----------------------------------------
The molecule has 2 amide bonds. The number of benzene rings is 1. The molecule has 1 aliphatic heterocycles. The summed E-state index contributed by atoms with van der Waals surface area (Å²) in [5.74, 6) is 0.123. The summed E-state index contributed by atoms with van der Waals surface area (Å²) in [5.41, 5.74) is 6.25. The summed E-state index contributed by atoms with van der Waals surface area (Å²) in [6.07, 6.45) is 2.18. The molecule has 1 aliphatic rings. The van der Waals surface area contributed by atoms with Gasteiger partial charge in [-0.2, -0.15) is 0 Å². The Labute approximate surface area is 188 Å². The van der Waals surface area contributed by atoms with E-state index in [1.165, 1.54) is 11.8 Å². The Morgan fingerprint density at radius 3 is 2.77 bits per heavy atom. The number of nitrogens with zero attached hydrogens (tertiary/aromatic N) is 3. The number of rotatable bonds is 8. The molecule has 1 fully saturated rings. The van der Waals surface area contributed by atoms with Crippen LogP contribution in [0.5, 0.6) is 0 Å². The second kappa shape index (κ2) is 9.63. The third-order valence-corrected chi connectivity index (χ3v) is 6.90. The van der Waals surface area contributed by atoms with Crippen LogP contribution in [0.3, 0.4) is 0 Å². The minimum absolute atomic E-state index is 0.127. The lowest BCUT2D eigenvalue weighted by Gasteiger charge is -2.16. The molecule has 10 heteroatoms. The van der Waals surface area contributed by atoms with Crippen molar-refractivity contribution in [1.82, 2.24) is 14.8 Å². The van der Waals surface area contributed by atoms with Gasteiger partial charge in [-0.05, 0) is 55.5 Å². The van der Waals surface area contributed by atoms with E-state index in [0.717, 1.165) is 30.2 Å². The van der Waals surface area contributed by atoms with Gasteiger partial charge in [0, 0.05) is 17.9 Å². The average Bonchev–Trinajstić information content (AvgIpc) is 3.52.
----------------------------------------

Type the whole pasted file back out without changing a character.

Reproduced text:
The molecule has 2 amide bonds. The number of benzene rings is 1. The molecule has 1 aliphatic heterocycles. The summed E-state index contributed by atoms with van der Waals surface area (Å²) in [5.74, 6) is 0.123. The summed E-state index contributed by atoms with van der Waals surface area (Å²) in [5.41, 5.74) is 6.25. The summed E-state index contributed by atoms with van der Waals surface area (Å²) in [6.07, 6.45) is 2.18. The molecule has 1 aliphatic rings. The van der Waals surface area contributed by atoms with Gasteiger partial charge in [-0.2, -0.15) is 0 Å². The Labute approximate surface area is 188 Å². The van der Waals surface area contributed by atoms with E-state index in [1.165, 1.54) is 11.8 Å². The Morgan fingerprint density at radius 3 is 2.77 bits per heavy atom. The number of nitrogens with zero attached hydrogens (tertiary/aromatic N) is 3. The number of rotatable bonds is 8. The molecule has 1 fully saturated rings. The van der Waals surface area contributed by atoms with Crippen LogP contribution in [0.5, 0.6) is 0 Å². The second kappa shape index (κ2) is 9.63. The third-order valence-corrected chi connectivity index (χ3v) is 6.90. The van der Waals surface area contributed by atoms with Crippen LogP contribution in [0.3, 0.4) is 0 Å². The minimum absolute atomic E-state index is 0.127. The lowest BCUT2D eigenvalue weighted by Gasteiger charge is -2.16. The molecule has 10 heteroatoms. The van der Waals surface area contributed by atoms with Crippen molar-refractivity contribution in [1.82, 2.24) is 14.8 Å². The van der Waals surface area contributed by atoms with Gasteiger partial charge in [-0.05, 0) is 55.5 Å². The van der Waals surface area contributed by atoms with E-state index in [0.717, 1.165) is 30.2 Å². The van der Waals surface area contributed by atoms with Gasteiger partial charge in [0, 0.05) is 17.9 Å². The average Bonchev–Trinajstić information content (AvgIpc) is 3.52.